State senator Paul Lundeen isn't just mailing it in this legislative session.
Even though state Republican leaders agree that the November 2020 elections in Colorado — home base of Dominion Voting Systems, the focus of voter-fraud rumors around the country over the past few months — came off without a hitch, five pieces of legislation have already been introduced to change the state's voting procedures, including Lundeen's controversial proposal regarding Colorado's vote-by-mail system.
Last week the Republican from Monument introduced Senate Bill 21-007, which would restrict voting by mail and early voting in the state.
Since 2013, all registered Colorado voters have automatically received their ballots in the mail, with the option of casting those ballots or voting in person instead. But SB 007 would require that registered voters indicate that they would like to receive a mail-in ballot; otherwise, they would not get one automatically and would instead have to vote at an in-person site. And under the proposal, those sites would only be open for a seven-day period — the six days before Election Day and Election Day itself.
"What we're trying to do here is get the conversation going," Lundeen explains. "Colorado is good; what can we do to make it better?"
Colorado isn't alone in looking at its election system. The Brennan Center for Justice at New York University has been tracking all election-reform bills that have been introduced, pre-filed or carried over by state legislatures so far in 2021. Its latest report, dated February 8, notes that 706 election-reform bills have been proposed by legislators in forty states. Of those,165 are what the center calls "restrictive bills" that, like Lundeen's, seek to bolster election confidence by increasing restrictions throughout the voting process. Meanwhile, lawmakers have also introduced 541 "expansive bills" designed to reduce barriers to voter access.
The number of bills is unusual, according to the Brennan Center; by early February of the 2020 session, only 223 election-reform bills had been introduced. And the center's February 8 count didn't include Lundeen's bill or other Colorado proposals — such as SB 21-010, which calls for more stringent ballot signature verification requirements, and HB 1053, which broadens criteria for who can request a recount.
In fact, Lundeen says, his proposal was inspired in part by the absence of any Colorado bills in the Brennan Center's recent report. "I figured if it's a 1-to-4 Republican-to-Democrat ratio of people that think we should be doing the work to improve election confidence, that's something that is bipartisan in nature, and we ought to be looking into it," he explains.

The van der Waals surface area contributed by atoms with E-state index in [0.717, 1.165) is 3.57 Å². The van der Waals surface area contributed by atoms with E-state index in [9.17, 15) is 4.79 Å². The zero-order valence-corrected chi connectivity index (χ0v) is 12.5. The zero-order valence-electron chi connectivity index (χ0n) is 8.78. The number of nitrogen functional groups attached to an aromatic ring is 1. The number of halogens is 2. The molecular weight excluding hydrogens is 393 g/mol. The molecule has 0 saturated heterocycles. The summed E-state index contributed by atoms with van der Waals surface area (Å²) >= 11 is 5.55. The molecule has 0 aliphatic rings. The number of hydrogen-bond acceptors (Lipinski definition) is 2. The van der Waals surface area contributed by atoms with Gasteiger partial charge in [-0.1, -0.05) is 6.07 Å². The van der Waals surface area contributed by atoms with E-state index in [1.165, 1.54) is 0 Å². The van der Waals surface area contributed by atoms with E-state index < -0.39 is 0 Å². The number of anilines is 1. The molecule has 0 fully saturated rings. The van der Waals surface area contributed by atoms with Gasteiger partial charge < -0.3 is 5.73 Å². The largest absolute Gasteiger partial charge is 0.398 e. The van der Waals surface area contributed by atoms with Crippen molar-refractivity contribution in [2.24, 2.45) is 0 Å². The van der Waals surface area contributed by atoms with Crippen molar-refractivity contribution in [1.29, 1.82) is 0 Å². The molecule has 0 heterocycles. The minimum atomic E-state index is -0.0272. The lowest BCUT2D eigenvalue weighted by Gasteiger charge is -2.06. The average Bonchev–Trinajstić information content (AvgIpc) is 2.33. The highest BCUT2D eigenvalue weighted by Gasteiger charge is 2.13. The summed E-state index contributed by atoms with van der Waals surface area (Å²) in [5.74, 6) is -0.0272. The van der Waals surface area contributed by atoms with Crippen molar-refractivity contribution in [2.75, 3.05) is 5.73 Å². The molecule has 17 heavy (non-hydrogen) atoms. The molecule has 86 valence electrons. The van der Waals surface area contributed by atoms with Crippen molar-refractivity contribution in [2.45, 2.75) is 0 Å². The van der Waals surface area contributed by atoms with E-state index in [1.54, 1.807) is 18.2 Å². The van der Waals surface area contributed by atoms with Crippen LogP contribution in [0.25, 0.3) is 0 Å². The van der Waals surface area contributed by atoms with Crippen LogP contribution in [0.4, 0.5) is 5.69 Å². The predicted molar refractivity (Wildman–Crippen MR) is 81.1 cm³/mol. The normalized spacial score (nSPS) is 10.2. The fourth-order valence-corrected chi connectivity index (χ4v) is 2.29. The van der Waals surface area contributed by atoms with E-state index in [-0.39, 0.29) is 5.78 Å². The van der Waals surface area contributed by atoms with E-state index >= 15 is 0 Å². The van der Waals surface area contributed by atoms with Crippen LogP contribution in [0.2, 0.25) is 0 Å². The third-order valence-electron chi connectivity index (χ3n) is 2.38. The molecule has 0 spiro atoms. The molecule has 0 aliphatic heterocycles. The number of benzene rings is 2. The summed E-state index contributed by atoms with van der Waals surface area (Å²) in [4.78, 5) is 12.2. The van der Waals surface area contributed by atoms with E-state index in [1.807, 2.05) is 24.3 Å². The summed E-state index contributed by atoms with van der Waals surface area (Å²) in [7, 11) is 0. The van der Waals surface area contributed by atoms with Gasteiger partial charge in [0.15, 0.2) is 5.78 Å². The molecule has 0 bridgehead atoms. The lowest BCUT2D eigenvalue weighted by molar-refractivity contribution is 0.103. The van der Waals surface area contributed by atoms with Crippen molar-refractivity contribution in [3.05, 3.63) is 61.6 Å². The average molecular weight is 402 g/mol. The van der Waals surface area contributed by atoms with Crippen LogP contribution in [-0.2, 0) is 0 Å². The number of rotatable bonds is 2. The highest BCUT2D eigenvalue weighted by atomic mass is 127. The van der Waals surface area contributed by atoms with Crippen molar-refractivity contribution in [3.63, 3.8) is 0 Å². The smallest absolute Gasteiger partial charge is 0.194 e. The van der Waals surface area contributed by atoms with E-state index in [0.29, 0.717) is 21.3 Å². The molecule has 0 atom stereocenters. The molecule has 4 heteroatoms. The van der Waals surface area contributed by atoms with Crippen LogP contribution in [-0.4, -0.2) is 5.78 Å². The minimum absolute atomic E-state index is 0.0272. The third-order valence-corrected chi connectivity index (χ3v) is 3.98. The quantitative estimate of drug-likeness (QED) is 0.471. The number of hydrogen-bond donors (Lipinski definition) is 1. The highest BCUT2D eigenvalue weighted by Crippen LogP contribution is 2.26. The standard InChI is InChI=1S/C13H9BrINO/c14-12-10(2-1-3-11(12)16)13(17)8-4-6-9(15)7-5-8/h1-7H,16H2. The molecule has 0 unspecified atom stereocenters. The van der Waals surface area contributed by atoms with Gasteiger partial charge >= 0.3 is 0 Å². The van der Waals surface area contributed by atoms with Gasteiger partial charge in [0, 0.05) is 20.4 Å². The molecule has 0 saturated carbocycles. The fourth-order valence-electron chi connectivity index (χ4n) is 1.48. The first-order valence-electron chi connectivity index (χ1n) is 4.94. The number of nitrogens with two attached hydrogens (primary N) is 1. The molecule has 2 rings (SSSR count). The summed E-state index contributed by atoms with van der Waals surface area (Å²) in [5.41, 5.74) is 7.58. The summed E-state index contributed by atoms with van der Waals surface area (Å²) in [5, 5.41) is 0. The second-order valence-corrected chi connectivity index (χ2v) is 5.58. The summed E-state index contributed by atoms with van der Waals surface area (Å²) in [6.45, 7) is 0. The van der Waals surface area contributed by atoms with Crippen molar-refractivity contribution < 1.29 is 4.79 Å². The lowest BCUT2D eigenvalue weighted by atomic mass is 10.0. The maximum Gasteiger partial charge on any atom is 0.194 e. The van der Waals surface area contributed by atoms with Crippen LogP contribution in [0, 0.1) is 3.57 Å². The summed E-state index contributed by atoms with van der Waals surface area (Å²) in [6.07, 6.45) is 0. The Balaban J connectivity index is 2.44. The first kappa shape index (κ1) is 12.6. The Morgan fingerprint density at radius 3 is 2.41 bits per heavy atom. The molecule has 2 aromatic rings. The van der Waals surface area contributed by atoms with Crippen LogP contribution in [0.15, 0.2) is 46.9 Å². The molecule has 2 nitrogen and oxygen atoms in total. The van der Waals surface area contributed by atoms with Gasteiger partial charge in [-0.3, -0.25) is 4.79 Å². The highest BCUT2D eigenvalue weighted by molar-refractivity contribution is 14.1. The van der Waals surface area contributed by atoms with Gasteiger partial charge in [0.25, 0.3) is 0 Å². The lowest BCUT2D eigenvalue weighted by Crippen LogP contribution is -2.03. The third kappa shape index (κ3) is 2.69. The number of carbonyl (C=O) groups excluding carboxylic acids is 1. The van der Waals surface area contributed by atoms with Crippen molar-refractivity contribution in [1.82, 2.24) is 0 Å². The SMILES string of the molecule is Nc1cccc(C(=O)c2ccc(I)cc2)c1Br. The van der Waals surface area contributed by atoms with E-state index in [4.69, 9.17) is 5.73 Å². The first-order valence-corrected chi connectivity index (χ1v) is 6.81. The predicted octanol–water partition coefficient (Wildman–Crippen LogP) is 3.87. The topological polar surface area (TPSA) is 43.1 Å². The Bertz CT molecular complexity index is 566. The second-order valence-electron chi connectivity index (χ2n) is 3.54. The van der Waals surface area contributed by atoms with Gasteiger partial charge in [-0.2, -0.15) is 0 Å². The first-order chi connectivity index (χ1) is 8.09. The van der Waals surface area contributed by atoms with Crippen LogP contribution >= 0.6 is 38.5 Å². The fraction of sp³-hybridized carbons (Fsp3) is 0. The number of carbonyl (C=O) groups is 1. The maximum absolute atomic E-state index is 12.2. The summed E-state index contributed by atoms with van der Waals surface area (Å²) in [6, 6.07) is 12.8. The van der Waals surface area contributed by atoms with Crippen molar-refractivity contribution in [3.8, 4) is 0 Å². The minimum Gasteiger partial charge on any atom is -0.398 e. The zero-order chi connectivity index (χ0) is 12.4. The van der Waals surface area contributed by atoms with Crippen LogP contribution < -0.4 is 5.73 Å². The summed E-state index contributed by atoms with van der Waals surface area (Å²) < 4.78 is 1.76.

But others question how bipartisan the effort really is. Within 48 hours of the introduction of Lundeen's bill, Denver Clerk and Recorder Paul López and Secretary of State Jena Griswold both released statements criticizing the proposal. Their statements note that the vast majority of voters relied on vote-by-mail in the most recent election; according to data from the Secretary of State's Office, 94 percent of Colorado voters used the vote-by-mail system in the 2020 election.
They also point out that Colorado's voting system has been widely called the "gold standard," partly because it was the first to adopt a robust, risk-limiting audit for its ballot counts — and that audit confirmed the accuracy of 2020's tally, López notes.
Colorado Republican Party chair Ken Buck, the U.S. representative for Colorado's 4th Congressional District, said he found no problem the state's election systems. And while Griswold is a Democrat, her predecessor, Republican Wayne Williams, also backed up the work of the office.
"It's important as secretary of state to speak up when I see our fundamental right to vote under attack," Griswold says. "There's a group of bills intended to disenfranchise voters and scare people, and I am concerned some of the Republican legislators are trying to further degrade our democracy. We're always open to have a real, good-faith conversation about our electoral system — but none of these bills were stake-held with us; we learned about them when they were introduced."
"We should be thinking of ways to make voting even more convenient, not less," adds Denise Maes, policy director of the ACLU of Colorado, which plans to officially oppose Lundeen's proposal. "We saw the light with our voting law in 2013, and Senate Bill 007 will just take us backward."
Lundeen says he welcomes such comments, even if he doesn't necessarily agree with them.
"Now that we've got legislation on the table, they're finally engaging," he explains. "The secretary of state is sitting up and engaging in the process, so I'm grateful for that."
Dominion systems are used in more than 60 of Colorado's 64 counties. Not only did none of those counties experience voter fraud in 2020, but the accuracy of Dominion's systems across the country was supported by an independent report released February 19 by the MITRE National Election Security Lab, a not-for-profit research center. That report found no evidence of fraud or compromise in elections over the past four years, and determined that counties using Dominion did not have unexpected spikes in Democratic votes.
Meanwhile, Dominion has come out swinging against its critics. Earlier this year it filed suit against attorneys Sidney Powell and Rudy Giuliani, as well as many other individuals and media outlets. And on February 22, the company sued Mike Lindell, the rumor-spouting CEO of MyPillow, for $1.3 billion in the U.S. District Court for the District of Columbia, charging that the exec defamed Dominion by claiming it had rigged the election for President Joe Biden.
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